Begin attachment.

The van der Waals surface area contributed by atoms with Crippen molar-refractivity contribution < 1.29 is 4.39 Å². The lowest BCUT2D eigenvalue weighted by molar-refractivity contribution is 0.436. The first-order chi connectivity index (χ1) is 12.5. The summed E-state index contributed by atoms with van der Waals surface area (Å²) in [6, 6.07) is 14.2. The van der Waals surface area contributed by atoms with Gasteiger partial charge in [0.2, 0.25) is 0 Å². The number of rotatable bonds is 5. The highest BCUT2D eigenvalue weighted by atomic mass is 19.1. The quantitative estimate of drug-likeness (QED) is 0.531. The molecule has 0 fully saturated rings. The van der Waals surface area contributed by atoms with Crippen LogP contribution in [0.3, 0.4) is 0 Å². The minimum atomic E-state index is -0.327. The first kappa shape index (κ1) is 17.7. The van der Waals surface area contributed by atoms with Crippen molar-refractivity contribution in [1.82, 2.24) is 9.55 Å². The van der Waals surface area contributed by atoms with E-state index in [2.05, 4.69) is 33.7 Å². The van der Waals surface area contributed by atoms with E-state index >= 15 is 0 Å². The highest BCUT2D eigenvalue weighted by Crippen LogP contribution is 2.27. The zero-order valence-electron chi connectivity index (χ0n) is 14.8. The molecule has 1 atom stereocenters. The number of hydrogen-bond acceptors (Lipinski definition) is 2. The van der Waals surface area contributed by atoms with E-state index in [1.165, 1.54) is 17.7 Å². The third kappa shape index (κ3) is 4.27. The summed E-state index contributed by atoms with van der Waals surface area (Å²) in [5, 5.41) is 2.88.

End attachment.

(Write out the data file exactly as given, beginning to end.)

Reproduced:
The van der Waals surface area contributed by atoms with Crippen molar-refractivity contribution < 1.29 is 4.39 Å². The lowest BCUT2D eigenvalue weighted by molar-refractivity contribution is 0.436. The first-order chi connectivity index (χ1) is 12.5. The summed E-state index contributed by atoms with van der Waals surface area (Å²) in [6, 6.07) is 14.2. The van der Waals surface area contributed by atoms with Gasteiger partial charge in [0.2, 0.25) is 0 Å². The number of rotatable bonds is 5. The highest BCUT2D eigenvalue weighted by atomic mass is 19.1. The quantitative estimate of drug-likeness (QED) is 0.531. The molecule has 0 fully saturated rings. The van der Waals surface area contributed by atoms with Crippen LogP contribution in [0.3, 0.4) is 0 Å². The minimum atomic E-state index is -0.327. The first kappa shape index (κ1) is 17.7. The van der Waals surface area contributed by atoms with Crippen molar-refractivity contribution in [1.82, 2.24) is 9.55 Å². The van der Waals surface area contributed by atoms with E-state index in [2.05, 4.69) is 33.7 Å². The van der Waals surface area contributed by atoms with E-state index >= 15 is 0 Å². The highest BCUT2D eigenvalue weighted by Crippen LogP contribution is 2.27. The zero-order valence-electron chi connectivity index (χ0n) is 14.8. The molecule has 1 atom stereocenters. The number of hydrogen-bond acceptors (Lipinski definition) is 2. The van der Waals surface area contributed by atoms with E-state index in [1.165, 1.54) is 17.7 Å². The third kappa shape index (κ3) is 4.27. The summed E-state index contributed by atoms with van der Waals surface area (Å²) in [5, 5.41) is 2.88.